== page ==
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Radiosurgery for recurrent glioblastoma: a review article

Ferrat Dincoglan

Department of Radiation Oncology, University of Health Sciences, Gulhane Medical Faculty, Ankara, Turkey

E-mail : aa

Omer Sager

Department of Radiation Oncology, University of Health Sciences, Gulhane Medical Faculty, Ankara, Turkey

Selcuk Demiral

Department of Radiation Oncology, University of Health Sciences, Gulhane Medical Faculty, Ankara, Turkey

Bora Uysal

Department of Radiation Oncology, University of Health Sciences, Gulhane Medical Faculty, Ankara, Turkey

Hakan Gamsiz

Department of Radiation Oncology, University of Health Sciences, Gulhane Medical Faculty, Ankara, Turkey

Bahar Dirican

Department of Radiation Oncology, University of Health Sciences, Gulhane Medical Faculty, Ankara, Turkey

Murat Beyzadeoglu

Department of Radiation Oncology, University of Health Sciences, Gulhane Medical Faculty, Ankara, Turkey

DOI: 10.15761/NDT.1000119

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Abstract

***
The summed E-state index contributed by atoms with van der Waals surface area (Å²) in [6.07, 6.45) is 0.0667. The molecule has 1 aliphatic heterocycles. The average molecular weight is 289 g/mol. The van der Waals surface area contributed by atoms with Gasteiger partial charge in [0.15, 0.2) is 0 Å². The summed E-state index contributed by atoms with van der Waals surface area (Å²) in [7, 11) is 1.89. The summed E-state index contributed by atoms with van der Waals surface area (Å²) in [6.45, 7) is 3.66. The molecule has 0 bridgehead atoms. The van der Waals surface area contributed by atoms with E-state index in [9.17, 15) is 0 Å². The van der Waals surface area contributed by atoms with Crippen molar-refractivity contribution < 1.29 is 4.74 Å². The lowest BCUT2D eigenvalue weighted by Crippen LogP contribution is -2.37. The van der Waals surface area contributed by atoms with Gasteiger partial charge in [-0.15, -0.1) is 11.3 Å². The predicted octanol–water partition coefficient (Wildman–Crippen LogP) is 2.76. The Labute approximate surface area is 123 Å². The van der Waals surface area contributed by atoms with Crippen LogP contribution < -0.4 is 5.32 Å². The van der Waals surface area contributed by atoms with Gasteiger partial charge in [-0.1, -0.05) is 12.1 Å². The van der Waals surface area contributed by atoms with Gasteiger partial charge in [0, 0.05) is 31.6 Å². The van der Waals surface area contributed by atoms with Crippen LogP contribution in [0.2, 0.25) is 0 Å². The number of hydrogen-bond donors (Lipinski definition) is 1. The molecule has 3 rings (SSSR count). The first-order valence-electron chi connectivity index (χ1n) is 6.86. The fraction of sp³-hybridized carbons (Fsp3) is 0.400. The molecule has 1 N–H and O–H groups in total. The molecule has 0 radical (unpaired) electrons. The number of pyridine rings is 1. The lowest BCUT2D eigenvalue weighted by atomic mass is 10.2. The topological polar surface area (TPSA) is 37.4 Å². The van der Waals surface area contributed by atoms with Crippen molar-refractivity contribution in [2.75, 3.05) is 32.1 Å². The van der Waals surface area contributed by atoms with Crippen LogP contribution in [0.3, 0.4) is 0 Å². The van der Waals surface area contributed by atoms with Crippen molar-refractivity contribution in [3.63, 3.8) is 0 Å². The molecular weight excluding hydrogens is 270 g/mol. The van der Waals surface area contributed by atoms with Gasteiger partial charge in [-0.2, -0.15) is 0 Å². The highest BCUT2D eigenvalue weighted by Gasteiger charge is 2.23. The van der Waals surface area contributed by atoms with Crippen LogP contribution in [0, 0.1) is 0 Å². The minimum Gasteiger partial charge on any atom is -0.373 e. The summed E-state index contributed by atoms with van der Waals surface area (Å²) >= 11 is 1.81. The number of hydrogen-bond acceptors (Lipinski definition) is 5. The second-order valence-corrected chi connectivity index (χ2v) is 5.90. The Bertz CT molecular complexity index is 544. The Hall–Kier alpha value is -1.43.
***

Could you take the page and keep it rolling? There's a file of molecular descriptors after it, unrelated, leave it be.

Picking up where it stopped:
Glioblastoma (GB) is the most common primary brain tumor in adults, accounting for more than half of all diffuse gliomas with an agressive disease course despite multimodality management. Too few patients with GB live more than 5 years, and there are several prognostic factors including age, performance status, and MGMT promoter methylation which is associated with response to Temozolomide treatment. Standard of care in newly diagnosed GB has been established in 2005 as concurrent chemoradiotherapy, based on the landmark European Organisation for Research and Treatment of Cancer  (EORTC)/National Cancer Institute of Canada Clinical Trials Group (NCIC-CTG) study demonstrating a clinically meaningful and significant median overall survival benefit with the addition of Temozolomide to conventionally fractionated partial brain radiotherapy. However, recurrence is very common in an overwhelming majority of the patients with a grim prognosis. Several therapeutic strategies are employed in the recurrent setting with no established standard of care. Reoperation, repeat radiotherapy, chemotherapy, tumor treating fields, antiangiogenic and other targeted agents, experimental treatments and combinations of modalities have been used for management of patients with recurrent GB depending on tumor and patient characteristics.  Herein, we review the use of radiosurgery for management of recurrent GB in light of the literature.  

Key words

 

 recurrent glioblastoma (GB), stereotactic radiosurgery (SRS), hypofractionated stereotactic radiotherapy (HFSRT), radiosurgery